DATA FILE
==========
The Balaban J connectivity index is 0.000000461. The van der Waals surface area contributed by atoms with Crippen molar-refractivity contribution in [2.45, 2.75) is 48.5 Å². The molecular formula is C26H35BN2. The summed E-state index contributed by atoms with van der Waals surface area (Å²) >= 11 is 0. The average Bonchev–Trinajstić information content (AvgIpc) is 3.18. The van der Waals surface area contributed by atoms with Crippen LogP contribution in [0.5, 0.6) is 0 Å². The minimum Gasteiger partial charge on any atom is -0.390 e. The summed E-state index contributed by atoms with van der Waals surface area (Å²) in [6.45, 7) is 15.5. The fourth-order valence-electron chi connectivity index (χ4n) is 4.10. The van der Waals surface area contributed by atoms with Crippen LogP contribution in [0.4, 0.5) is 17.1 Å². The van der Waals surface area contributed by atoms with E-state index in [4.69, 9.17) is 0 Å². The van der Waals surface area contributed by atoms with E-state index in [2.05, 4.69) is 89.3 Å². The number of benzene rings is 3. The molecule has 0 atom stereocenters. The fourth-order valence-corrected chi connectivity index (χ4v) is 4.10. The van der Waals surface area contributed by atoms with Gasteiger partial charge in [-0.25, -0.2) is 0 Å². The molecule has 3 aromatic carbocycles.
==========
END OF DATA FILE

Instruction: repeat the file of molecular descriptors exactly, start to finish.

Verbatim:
The Balaban J connectivity index is 0.000000461. The van der Waals surface area contributed by atoms with Crippen molar-refractivity contribution in [2.45, 2.75) is 48.5 Å². The molecular formula is C26H35BN2. The summed E-state index contributed by atoms with van der Waals surface area (Å²) >= 11 is 0. The average Bonchev–Trinajstić information content (AvgIpc) is 3.18. The van der Waals surface area contributed by atoms with Crippen LogP contribution in [0.5, 0.6) is 0 Å². The minimum Gasteiger partial charge on any atom is -0.390 e. The summed E-state index contributed by atoms with van der Waals surface area (Å²) in [6.45, 7) is 15.5. The fourth-order valence-electron chi connectivity index (χ4n) is 4.10. The van der Waals surface area contributed by atoms with Crippen LogP contribution in [0.4, 0.5) is 17.1 Å². The van der Waals surface area contributed by atoms with E-state index in [4.69, 9.17) is 0 Å². The van der Waals surface area contributed by atoms with E-state index in [2.05, 4.69) is 89.3 Å². The number of benzene rings is 3. The molecule has 0 atom stereocenters. The fourth-order valence-corrected chi connectivity index (χ4v) is 4.10. The van der Waals surface area contributed by atoms with Gasteiger partial charge in [-0.25, -0.2) is 0 Å². The molecule has 3 aromatic carbocycles.